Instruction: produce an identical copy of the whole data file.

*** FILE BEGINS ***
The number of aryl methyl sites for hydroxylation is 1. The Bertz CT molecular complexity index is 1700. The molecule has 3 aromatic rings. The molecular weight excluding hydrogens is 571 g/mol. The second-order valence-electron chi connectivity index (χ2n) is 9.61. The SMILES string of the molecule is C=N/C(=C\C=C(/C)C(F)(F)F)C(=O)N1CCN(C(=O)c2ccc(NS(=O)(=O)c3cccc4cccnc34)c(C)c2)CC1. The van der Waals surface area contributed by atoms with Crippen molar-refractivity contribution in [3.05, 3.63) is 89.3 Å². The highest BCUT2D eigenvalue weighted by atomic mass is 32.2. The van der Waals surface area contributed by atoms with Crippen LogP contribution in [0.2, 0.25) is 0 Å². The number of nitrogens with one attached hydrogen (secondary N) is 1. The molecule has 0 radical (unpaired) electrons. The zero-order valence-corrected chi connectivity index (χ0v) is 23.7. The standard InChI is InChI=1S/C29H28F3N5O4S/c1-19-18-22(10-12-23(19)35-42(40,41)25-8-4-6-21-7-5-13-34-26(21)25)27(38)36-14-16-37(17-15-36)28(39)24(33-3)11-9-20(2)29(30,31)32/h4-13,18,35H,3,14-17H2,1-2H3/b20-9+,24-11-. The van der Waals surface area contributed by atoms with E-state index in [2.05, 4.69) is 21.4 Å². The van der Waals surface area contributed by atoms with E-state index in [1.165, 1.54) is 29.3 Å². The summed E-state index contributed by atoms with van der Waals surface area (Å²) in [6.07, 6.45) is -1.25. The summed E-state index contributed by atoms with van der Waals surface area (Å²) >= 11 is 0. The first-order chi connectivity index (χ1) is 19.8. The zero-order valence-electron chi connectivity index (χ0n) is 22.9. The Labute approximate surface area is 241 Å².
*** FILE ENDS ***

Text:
The number of aryl methyl sites for hydroxylation is 1. The Bertz CT molecular complexity index is 1700. The molecule has 3 aromatic rings. The molecular weight excluding hydrogens is 571 g/mol. The second-order valence-electron chi connectivity index (χ2n) is 9.61. The SMILES string of the molecule is C=N/C(=C\C=C(/C)C(F)(F)F)C(=O)N1CCN(C(=O)c2ccc(NS(=O)(=O)c3cccc4cccnc34)c(C)c2)CC1. The van der Waals surface area contributed by atoms with Crippen molar-refractivity contribution in [3.05, 3.63) is 89.3 Å². The highest BCUT2D eigenvalue weighted by atomic mass is 32.2. The van der Waals surface area contributed by atoms with Crippen LogP contribution in [0.2, 0.25) is 0 Å². The number of nitrogens with one attached hydrogen (secondary N) is 1. The molecule has 0 radical (unpaired) electrons. The zero-order valence-corrected chi connectivity index (χ0v) is 23.7. The standard InChI is InChI=1S/C29H28F3N5O4S/c1-19-18-22(10-12-23(19)35-42(40,41)25-8-4-6-21-7-5-13-34-26(21)25)27(38)36-14-16-37(17-15-36)28(39)24(33-3)11-9-20(2)29(30,31)32/h4-13,18,35H,3,14-17H2,1-2H3/b20-9+,24-11-. The van der Waals surface area contributed by atoms with E-state index in [2.05, 4.69) is 21.4 Å². The van der Waals surface area contributed by atoms with E-state index in [1.165, 1.54) is 29.3 Å². The summed E-state index contributed by atoms with van der Waals surface area (Å²) in [6.07, 6.45) is -1.25. The summed E-state index contributed by atoms with van der Waals surface area (Å²) >= 11 is 0. The first-order chi connectivity index (χ1) is 19.8. The zero-order valence-electron chi connectivity index (χ0n) is 22.9. The Labute approximate surface area is 241 Å².